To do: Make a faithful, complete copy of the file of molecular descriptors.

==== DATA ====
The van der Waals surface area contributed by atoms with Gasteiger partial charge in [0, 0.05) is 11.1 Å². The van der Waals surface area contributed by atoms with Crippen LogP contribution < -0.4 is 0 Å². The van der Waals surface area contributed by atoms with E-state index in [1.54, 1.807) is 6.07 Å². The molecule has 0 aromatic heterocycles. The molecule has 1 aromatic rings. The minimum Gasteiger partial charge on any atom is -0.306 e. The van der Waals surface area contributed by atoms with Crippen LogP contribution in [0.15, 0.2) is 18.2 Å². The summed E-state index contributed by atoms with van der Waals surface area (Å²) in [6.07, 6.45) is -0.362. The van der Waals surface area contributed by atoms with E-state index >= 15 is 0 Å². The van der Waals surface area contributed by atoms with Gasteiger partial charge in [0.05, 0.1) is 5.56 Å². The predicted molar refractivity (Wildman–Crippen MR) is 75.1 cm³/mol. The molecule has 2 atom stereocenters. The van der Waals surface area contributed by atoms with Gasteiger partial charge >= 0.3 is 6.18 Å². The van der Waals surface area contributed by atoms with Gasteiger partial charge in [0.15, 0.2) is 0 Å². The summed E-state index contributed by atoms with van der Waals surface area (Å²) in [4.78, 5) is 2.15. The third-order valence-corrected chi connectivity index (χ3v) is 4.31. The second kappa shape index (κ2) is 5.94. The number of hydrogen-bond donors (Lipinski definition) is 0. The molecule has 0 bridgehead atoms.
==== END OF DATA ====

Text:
The van der Waals surface area contributed by atoms with Gasteiger partial charge in [0, 0.05) is 11.1 Å². The van der Waals surface area contributed by atoms with Crippen LogP contribution < -0.4 is 0 Å². The van der Waals surface area contributed by atoms with E-state index in [1.54, 1.807) is 6.07 Å². The molecule has 0 aromatic heterocycles. The molecule has 1 aromatic rings. The minimum Gasteiger partial charge on any atom is -0.306 e. The van der Waals surface area contributed by atoms with Crippen LogP contribution in [0.15, 0.2) is 18.2 Å². The summed E-state index contributed by atoms with van der Waals surface area (Å²) in [6.07, 6.45) is -0.362. The van der Waals surface area contributed by atoms with E-state index >= 15 is 0 Å². The van der Waals surface area contributed by atoms with Gasteiger partial charge in [0.05, 0.1) is 5.56 Å². The predicted molar refractivity (Wildman–Crippen MR) is 75.1 cm³/mol. The molecule has 2 atom stereocenters. The van der Waals surface area contributed by atoms with Gasteiger partial charge >= 0.3 is 6.18 Å². The van der Waals surface area contributed by atoms with Gasteiger partial charge in [0.15, 0.2) is 0 Å². The summed E-state index contributed by atoms with van der Waals surface area (Å²) in [4.78, 5) is 2.15. The third-order valence-corrected chi connectivity index (χ3v) is 4.31. The second kappa shape index (κ2) is 5.94. The number of hydrogen-bond donors (Lipinski definition) is 0. The molecule has 0 bridgehead atoms.